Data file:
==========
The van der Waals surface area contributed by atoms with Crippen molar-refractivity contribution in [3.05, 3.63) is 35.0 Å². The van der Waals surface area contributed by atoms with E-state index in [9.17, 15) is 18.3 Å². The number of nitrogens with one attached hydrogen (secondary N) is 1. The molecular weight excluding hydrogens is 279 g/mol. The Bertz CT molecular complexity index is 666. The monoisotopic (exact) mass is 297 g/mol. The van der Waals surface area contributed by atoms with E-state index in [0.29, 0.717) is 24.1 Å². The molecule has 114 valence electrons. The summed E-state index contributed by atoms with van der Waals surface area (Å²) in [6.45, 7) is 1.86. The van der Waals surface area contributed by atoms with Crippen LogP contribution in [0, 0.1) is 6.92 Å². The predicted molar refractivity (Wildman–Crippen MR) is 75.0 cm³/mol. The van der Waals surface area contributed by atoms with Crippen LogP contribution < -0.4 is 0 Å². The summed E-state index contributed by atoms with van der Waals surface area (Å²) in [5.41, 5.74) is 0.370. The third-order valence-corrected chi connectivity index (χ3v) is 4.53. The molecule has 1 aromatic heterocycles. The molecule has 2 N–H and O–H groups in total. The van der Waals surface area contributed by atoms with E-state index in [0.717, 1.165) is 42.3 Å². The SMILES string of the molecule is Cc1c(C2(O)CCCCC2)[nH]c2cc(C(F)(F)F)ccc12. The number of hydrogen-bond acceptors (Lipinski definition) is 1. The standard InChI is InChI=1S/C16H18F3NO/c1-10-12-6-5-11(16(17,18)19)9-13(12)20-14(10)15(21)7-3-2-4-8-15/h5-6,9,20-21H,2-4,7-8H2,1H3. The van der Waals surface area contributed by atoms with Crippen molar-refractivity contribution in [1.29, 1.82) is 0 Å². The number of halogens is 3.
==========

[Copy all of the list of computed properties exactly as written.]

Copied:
The van der Waals surface area contributed by atoms with Crippen molar-refractivity contribution in [3.05, 3.63) is 35.0 Å². The van der Waals surface area contributed by atoms with E-state index in [9.17, 15) is 18.3 Å². The number of nitrogens with one attached hydrogen (secondary N) is 1. The molecular weight excluding hydrogens is 279 g/mol. The Bertz CT molecular complexity index is 666. The monoisotopic (exact) mass is 297 g/mol. The van der Waals surface area contributed by atoms with E-state index in [0.29, 0.717) is 24.1 Å². The molecule has 114 valence electrons. The summed E-state index contributed by atoms with van der Waals surface area (Å²) in [6.45, 7) is 1.86. The van der Waals surface area contributed by atoms with Crippen LogP contribution in [0, 0.1) is 6.92 Å². The predicted molar refractivity (Wildman–Crippen MR) is 75.0 cm³/mol. The van der Waals surface area contributed by atoms with Crippen LogP contribution < -0.4 is 0 Å². The summed E-state index contributed by atoms with van der Waals surface area (Å²) in [5.41, 5.74) is 0.370. The third-order valence-corrected chi connectivity index (χ3v) is 4.53. The molecule has 1 aromatic heterocycles. The molecule has 2 N–H and O–H groups in total. The van der Waals surface area contributed by atoms with E-state index in [0.717, 1.165) is 42.3 Å². The SMILES string of the molecule is Cc1c(C2(O)CCCCC2)[nH]c2cc(C(F)(F)F)ccc12. The number of hydrogen-bond acceptors (Lipinski definition) is 1. The standard InChI is InChI=1S/C16H18F3NO/c1-10-12-6-5-11(16(17,18)19)9-13(12)20-14(10)15(21)7-3-2-4-8-15/h5-6,9,20-21H,2-4,7-8H2,1H3. The van der Waals surface area contributed by atoms with Crippen molar-refractivity contribution in [1.29, 1.82) is 0 Å². The number of halogens is 3.